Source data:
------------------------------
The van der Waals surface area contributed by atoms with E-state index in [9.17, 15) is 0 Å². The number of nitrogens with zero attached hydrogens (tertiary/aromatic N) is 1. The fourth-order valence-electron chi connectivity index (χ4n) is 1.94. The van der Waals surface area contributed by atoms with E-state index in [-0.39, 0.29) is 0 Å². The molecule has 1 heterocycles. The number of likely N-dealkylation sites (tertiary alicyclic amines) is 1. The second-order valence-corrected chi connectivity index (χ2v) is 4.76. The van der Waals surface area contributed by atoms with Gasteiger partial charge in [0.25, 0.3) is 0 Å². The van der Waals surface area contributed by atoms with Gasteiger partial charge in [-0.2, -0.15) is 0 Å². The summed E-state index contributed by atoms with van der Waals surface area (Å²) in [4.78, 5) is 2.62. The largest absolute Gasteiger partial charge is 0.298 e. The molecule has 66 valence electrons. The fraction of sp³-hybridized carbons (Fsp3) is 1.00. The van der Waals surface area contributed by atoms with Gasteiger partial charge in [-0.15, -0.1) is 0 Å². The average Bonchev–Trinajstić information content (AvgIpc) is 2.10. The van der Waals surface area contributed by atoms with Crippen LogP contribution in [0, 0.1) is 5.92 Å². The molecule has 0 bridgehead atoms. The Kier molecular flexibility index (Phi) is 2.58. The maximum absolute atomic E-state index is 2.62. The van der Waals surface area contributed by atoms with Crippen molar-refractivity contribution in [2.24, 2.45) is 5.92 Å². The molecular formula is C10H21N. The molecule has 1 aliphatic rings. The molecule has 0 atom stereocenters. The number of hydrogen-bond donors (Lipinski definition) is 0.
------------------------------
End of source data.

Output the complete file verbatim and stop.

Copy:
The van der Waals surface area contributed by atoms with E-state index in [9.17, 15) is 0 Å². The number of nitrogens with zero attached hydrogens (tertiary/aromatic N) is 1. The fourth-order valence-electron chi connectivity index (χ4n) is 1.94. The van der Waals surface area contributed by atoms with E-state index in [-0.39, 0.29) is 0 Å². The molecule has 1 heterocycles. The number of likely N-dealkylation sites (tertiary alicyclic amines) is 1. The second-order valence-corrected chi connectivity index (χ2v) is 4.76. The van der Waals surface area contributed by atoms with Gasteiger partial charge in [0.25, 0.3) is 0 Å². The van der Waals surface area contributed by atoms with Gasteiger partial charge in [-0.2, -0.15) is 0 Å². The summed E-state index contributed by atoms with van der Waals surface area (Å²) in [4.78, 5) is 2.62. The largest absolute Gasteiger partial charge is 0.298 e. The molecule has 66 valence electrons. The fraction of sp³-hybridized carbons (Fsp3) is 1.00. The van der Waals surface area contributed by atoms with Gasteiger partial charge in [-0.15, -0.1) is 0 Å². The average Bonchev–Trinajstić information content (AvgIpc) is 2.10. The van der Waals surface area contributed by atoms with Crippen LogP contribution in [0, 0.1) is 5.92 Å². The molecule has 0 bridgehead atoms. The Kier molecular flexibility index (Phi) is 2.58. The maximum absolute atomic E-state index is 2.62. The van der Waals surface area contributed by atoms with Crippen molar-refractivity contribution in [2.24, 2.45) is 5.92 Å². The molecular formula is C10H21N. The molecule has 1 aliphatic rings. The molecule has 0 atom stereocenters. The number of hydrogen-bond donors (Lipinski definition) is 0.